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Overnight Energy: Biden names John Kerry as 'climate czar' | GM reverses on Trump, exits suit challenging California's tougher emissions standards | United Nations agency says greenhouse gas emissions accumulating despite lockdown decline

Overnight Energy: Biden names John Kerry as 'climate czar' | GM reverses on Trump, exits suit challenging California's tougher emissions standards | United Nations agency says greenhouse gas emissions accumulating despite lockdown decline
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HAPPY MONDAY! Welcome to Overnight Energy, The Hill's roundup of the latest energy and environment news. Please send tips and comments to Rebecca Beitsch at rbeitsch@thehill.com. Follow her on Twitter: @rebeccabeitsch. Reach Rachel Frazin at rfrazin@thehill.com or follow her on Twitter: @RachelFrazin.

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KERRYING BIDEN’S CLIMATE POLICY: President-elect Joe BidenJoe BidenFear of insider attack prompts additional FBI screening of National Guard troops: AP Iran convicts American businessman on spying charge: report DC, state capitals see few issues, heavy security amid protest worries MORE on Monday named former Secretary of State John KerryJohn KerryFor Joe Biden, an experienced foreign policy team Biden's trade policy needs effective commercial diplomacy Biden taps ex-Obama aide Anita Dunn as senior adviser MORE as special envoy to lead his administration’s efforts to fight climate change.

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Kerry will be the “climate czar” for the incoming administration, coordinating programs that are expected to stretch across multiple agencies while leading efforts at a White House that may need to look for avenues beyond Congress to advance climate priorities.

“America will soon have a government that treats the climate crisis as the urgent national security threat it is. I'm proud to partner with the president-elect, our allies, and the young leaders of the climate movement to take on this crisis as the President's Climate Envoy,” Kerry wrote on Twitter.

The position will be embedded on the National Security Council (NSC), a sign of the gravity with which the administration views the issue.

“This marks the first time that the NSC will include an official dedicated to climate change, reflecting the president-elect’s commitment to addressing climate change as an urgent national security issue,” the Biden transition team said in a statement announcing Kerry’s selection among other top security officials. His role will not require Senate confirmation.

The transition team said Kerry’s position “will be matched” by a high-level White House climate policy coordinator who will be announced next month.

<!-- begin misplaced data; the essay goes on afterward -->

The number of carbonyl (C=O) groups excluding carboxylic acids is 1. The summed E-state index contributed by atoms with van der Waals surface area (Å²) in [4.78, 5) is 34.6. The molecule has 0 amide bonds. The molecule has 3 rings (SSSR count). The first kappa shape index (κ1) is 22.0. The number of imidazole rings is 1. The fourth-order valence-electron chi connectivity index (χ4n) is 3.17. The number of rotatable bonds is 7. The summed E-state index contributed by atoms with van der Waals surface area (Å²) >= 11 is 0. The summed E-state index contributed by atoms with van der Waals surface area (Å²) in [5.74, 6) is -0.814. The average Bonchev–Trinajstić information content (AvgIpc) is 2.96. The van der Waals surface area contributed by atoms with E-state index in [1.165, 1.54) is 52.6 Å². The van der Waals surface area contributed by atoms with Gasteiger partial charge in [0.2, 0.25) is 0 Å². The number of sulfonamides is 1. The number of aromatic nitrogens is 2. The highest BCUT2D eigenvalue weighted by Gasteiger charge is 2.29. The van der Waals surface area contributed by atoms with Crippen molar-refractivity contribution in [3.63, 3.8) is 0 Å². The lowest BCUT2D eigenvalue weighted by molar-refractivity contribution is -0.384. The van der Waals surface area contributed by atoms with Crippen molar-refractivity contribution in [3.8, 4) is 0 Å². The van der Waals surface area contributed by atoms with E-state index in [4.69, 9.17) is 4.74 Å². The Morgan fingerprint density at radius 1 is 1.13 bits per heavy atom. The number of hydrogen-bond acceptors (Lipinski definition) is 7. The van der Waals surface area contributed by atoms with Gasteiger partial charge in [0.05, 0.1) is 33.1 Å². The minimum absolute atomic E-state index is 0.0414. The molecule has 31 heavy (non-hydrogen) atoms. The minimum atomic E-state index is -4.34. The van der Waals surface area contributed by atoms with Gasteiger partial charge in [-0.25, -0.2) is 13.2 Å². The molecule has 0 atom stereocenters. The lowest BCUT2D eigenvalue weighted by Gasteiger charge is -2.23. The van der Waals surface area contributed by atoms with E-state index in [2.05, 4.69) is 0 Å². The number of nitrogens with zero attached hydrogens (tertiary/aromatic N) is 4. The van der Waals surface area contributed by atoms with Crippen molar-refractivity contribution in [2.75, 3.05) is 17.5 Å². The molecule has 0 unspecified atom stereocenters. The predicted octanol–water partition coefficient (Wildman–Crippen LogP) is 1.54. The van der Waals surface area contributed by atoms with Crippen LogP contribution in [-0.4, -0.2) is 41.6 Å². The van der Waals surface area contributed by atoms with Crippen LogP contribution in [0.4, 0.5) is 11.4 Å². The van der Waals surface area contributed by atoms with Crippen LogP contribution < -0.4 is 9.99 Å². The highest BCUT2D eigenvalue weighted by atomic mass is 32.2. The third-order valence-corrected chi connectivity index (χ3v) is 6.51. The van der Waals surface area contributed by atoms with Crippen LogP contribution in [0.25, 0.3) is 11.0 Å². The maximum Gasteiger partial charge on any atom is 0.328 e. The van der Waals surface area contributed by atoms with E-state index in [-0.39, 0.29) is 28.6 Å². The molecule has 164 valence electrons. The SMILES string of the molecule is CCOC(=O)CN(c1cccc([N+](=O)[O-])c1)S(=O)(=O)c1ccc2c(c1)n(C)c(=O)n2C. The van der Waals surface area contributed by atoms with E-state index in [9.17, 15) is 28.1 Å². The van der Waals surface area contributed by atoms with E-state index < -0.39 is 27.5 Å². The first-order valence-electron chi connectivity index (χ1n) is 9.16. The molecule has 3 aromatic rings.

Kerry’s diplomatic background will be an asset for Biden, who has pledged to rejoin the Paris climate accord on day one of his presidency and who wants to take a leadership role on an issue that has been largely ignored by the Trump administration over the last four years.

“Secretary Kerry elevated environmental challenges as diplomatic priorities, from oceans to hydrofluorocarbons. He was a key architect of the Paris Climate Accord, and signed the historic agreement to reduce carbon emissions with his granddaughter on his lap,” the Biden transition team said in a release.

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The special envoy position would have Kerry, the Democratic presidential nominee in 2004 and former senator from Massachusetts, playing a key role in implementing Biden’s $2 trillion climate plan, which calls for reaching net zero emissions by 2050 and requires a massive investment in clean energy, weatherization and efforts to green the transportation sector.

Read more about the announcement here. 

PUT IT IN REVERSE: The upcoming change in administrations has led to a change of heart for one of the nation’s largest automakers.

General Motors will no longer be siding with the Trump administration in a legal battle to hinder California’s ability to set tougher vehicle emissions standards.

In a letter to environmental groups involved in the same suit, General Motors said they have withdrawn from the litigation, citing the incoming Biden administration as well as their own plans to electrify their suite of vehicles.

“We believe the ambitious electrification goals of the President-elect, California, and General Motors are aligned to address climate change by drastically reducing automobile emissions. We are confident that the Biden administration, California, and the U.S. auto industry, which supports 10.3 million jobs, can collaboratively find the pathway that will deliver an all-electric future,” General Motors wrote in the letter.

“To better foster the necessary dialogue, we are immediately withdrawing from the preemption litigation and inviting other automakers to join us," the company continued.

With the exit of General Motors, Toyota and Fiat Chrysler are left on the suit, as is the Coalition for Sustainable Automotive Regulation, which also includes Nissan, Hyundai, Kia, Isuzu, Maserati and Ferrari, among others.

Toyota suggested it was weighing its role in the litigation. 

“Given the changing circumstances, we are assessing the situation. In the meantime, we will continue to comply with all California and Federal fuel economy and greenhouse gas regulations,” the company said in a statement.

None of the other companies responded to request for comment.

The suit — one of many resulting from the Trump administration’s actions rolling back fuel efficiency standards — came shortly after President TrumpDonald TrumpIran convicts American businessman on spying charge: report DC, state capitals see few issues, heavy security amid protest worries Pardon-seekers have paid Trump allies tens of thousands to lobby president: NYT MORE revoked a waiver that for decades allowed California to craft tougher emissions standards that were in turn adopted by more than a dozen other states.

Read more about GM’s decision here.